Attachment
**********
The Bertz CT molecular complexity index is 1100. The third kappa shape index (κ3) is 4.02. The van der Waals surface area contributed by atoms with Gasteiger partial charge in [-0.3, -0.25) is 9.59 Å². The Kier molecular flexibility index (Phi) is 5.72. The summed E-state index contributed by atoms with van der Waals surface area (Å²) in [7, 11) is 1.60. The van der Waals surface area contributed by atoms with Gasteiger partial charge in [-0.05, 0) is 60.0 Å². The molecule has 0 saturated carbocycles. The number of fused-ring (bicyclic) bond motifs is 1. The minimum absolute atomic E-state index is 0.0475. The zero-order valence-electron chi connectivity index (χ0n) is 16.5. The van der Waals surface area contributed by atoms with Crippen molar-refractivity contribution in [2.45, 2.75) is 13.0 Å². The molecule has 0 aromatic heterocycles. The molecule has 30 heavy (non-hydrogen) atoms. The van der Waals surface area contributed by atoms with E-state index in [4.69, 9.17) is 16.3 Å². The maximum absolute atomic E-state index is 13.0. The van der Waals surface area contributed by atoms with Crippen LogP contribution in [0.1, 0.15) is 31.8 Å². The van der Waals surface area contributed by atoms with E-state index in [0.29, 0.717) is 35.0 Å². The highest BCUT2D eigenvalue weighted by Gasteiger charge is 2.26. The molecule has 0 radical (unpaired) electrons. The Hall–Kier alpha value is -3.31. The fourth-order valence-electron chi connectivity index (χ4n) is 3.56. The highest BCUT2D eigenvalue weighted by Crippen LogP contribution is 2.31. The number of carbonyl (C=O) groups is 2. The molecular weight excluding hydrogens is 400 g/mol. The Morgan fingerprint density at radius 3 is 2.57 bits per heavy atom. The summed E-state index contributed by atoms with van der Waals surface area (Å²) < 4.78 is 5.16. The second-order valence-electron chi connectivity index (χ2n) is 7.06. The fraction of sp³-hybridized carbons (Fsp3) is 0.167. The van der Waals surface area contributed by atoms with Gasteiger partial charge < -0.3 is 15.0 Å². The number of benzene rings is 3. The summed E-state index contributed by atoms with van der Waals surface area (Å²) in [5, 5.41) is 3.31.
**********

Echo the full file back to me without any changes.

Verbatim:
The Bertz CT molecular complexity index is 1100. The third kappa shape index (κ3) is 4.02. The van der Waals surface area contributed by atoms with Gasteiger partial charge in [-0.3, -0.25) is 9.59 Å². The Kier molecular flexibility index (Phi) is 5.72. The summed E-state index contributed by atoms with van der Waals surface area (Å²) in [7, 11) is 1.60. The van der Waals surface area contributed by atoms with Gasteiger partial charge in [-0.05, 0) is 60.0 Å². The molecule has 0 saturated carbocycles. The number of fused-ring (bicyclic) bond motifs is 1. The minimum absolute atomic E-state index is 0.0475. The zero-order valence-electron chi connectivity index (χ0n) is 16.5. The van der Waals surface area contributed by atoms with Crippen molar-refractivity contribution in [2.45, 2.75) is 13.0 Å². The molecule has 0 aromatic heterocycles. The molecule has 30 heavy (non-hydrogen) atoms. The van der Waals surface area contributed by atoms with E-state index in [4.69, 9.17) is 16.3 Å². The maximum absolute atomic E-state index is 13.0. The van der Waals surface area contributed by atoms with Crippen LogP contribution in [0.1, 0.15) is 31.8 Å². The van der Waals surface area contributed by atoms with E-state index in [0.29, 0.717) is 35.0 Å². The highest BCUT2D eigenvalue weighted by Gasteiger charge is 2.26. The molecule has 0 radical (unpaired) electrons. The Hall–Kier alpha value is -3.31. The fourth-order valence-electron chi connectivity index (χ4n) is 3.56. The highest BCUT2D eigenvalue weighted by Crippen LogP contribution is 2.31. The number of carbonyl (C=O) groups is 2. The molecular weight excluding hydrogens is 400 g/mol. The Morgan fingerprint density at radius 3 is 2.57 bits per heavy atom. The summed E-state index contributed by atoms with van der Waals surface area (Å²) < 4.78 is 5.16. The second-order valence-electron chi connectivity index (χ2n) is 7.06. The fraction of sp³-hybridized carbons (Fsp3) is 0.167. The van der Waals surface area contributed by atoms with Gasteiger partial charge < -0.3 is 15.0 Å². The number of benzene rings is 3. The summed E-state index contributed by atoms with van der Waals surface area (Å²) in [5, 5.41) is 3.31.